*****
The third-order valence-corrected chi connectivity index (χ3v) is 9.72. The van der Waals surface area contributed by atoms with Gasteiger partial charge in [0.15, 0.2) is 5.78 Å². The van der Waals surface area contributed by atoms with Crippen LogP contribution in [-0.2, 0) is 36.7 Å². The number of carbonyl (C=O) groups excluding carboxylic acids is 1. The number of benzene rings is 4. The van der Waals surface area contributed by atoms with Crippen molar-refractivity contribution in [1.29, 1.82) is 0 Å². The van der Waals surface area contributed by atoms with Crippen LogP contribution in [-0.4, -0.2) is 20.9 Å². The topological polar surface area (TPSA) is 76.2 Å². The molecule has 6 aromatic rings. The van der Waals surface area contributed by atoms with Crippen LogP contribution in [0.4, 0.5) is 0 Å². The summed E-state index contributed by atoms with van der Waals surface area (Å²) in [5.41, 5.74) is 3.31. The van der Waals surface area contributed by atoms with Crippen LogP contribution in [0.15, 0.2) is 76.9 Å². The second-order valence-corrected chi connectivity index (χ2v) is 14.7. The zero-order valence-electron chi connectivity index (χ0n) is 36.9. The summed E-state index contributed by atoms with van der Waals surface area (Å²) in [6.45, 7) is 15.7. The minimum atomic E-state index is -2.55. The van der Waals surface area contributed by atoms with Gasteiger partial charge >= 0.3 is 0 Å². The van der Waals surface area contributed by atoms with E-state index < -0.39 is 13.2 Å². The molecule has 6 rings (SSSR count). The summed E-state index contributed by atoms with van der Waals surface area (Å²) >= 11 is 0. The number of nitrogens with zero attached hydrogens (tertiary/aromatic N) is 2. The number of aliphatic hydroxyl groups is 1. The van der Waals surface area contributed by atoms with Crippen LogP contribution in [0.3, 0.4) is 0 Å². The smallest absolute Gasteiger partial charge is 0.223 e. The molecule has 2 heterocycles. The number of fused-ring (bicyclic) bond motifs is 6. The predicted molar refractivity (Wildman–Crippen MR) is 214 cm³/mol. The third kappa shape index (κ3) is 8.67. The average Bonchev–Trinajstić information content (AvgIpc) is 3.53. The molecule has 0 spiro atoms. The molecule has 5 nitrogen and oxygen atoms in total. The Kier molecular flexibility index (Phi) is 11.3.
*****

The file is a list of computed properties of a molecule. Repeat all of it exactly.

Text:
The third-order valence-corrected chi connectivity index (χ3v) is 9.72. The van der Waals surface area contributed by atoms with Gasteiger partial charge in [0.15, 0.2) is 5.78 Å². The van der Waals surface area contributed by atoms with Crippen LogP contribution in [-0.2, 0) is 36.7 Å². The number of carbonyl (C=O) groups excluding carboxylic acids is 1. The number of benzene rings is 4. The van der Waals surface area contributed by atoms with Crippen molar-refractivity contribution in [1.29, 1.82) is 0 Å². The van der Waals surface area contributed by atoms with Crippen LogP contribution in [-0.4, -0.2) is 20.9 Å². The topological polar surface area (TPSA) is 76.2 Å². The molecule has 6 aromatic rings. The van der Waals surface area contributed by atoms with Crippen LogP contribution in [0.4, 0.5) is 0 Å². The summed E-state index contributed by atoms with van der Waals surface area (Å²) in [5.41, 5.74) is 3.31. The van der Waals surface area contributed by atoms with Crippen LogP contribution in [0.15, 0.2) is 76.9 Å². The second-order valence-corrected chi connectivity index (χ2v) is 14.7. The zero-order valence-electron chi connectivity index (χ0n) is 36.9. The summed E-state index contributed by atoms with van der Waals surface area (Å²) in [6.45, 7) is 15.7. The minimum atomic E-state index is -2.55. The van der Waals surface area contributed by atoms with Gasteiger partial charge >= 0.3 is 0 Å². The van der Waals surface area contributed by atoms with E-state index < -0.39 is 13.2 Å². The molecule has 6 rings (SSSR count). The summed E-state index contributed by atoms with van der Waals surface area (Å²) >= 11 is 0. The number of nitrogens with zero attached hydrogens (tertiary/aromatic N) is 2. The number of aliphatic hydroxyl groups is 1. The van der Waals surface area contributed by atoms with Crippen LogP contribution in [0.3, 0.4) is 0 Å². The smallest absolute Gasteiger partial charge is 0.223 e. The molecule has 2 heterocycles. The number of fused-ring (bicyclic) bond motifs is 6. The predicted molar refractivity (Wildman–Crippen MR) is 214 cm³/mol. The third kappa shape index (κ3) is 8.67. The average Bonchev–Trinajstić information content (AvgIpc) is 3.53. The molecule has 0 spiro atoms. The molecule has 5 nitrogen and oxygen atoms in total. The Kier molecular flexibility index (Phi) is 11.3.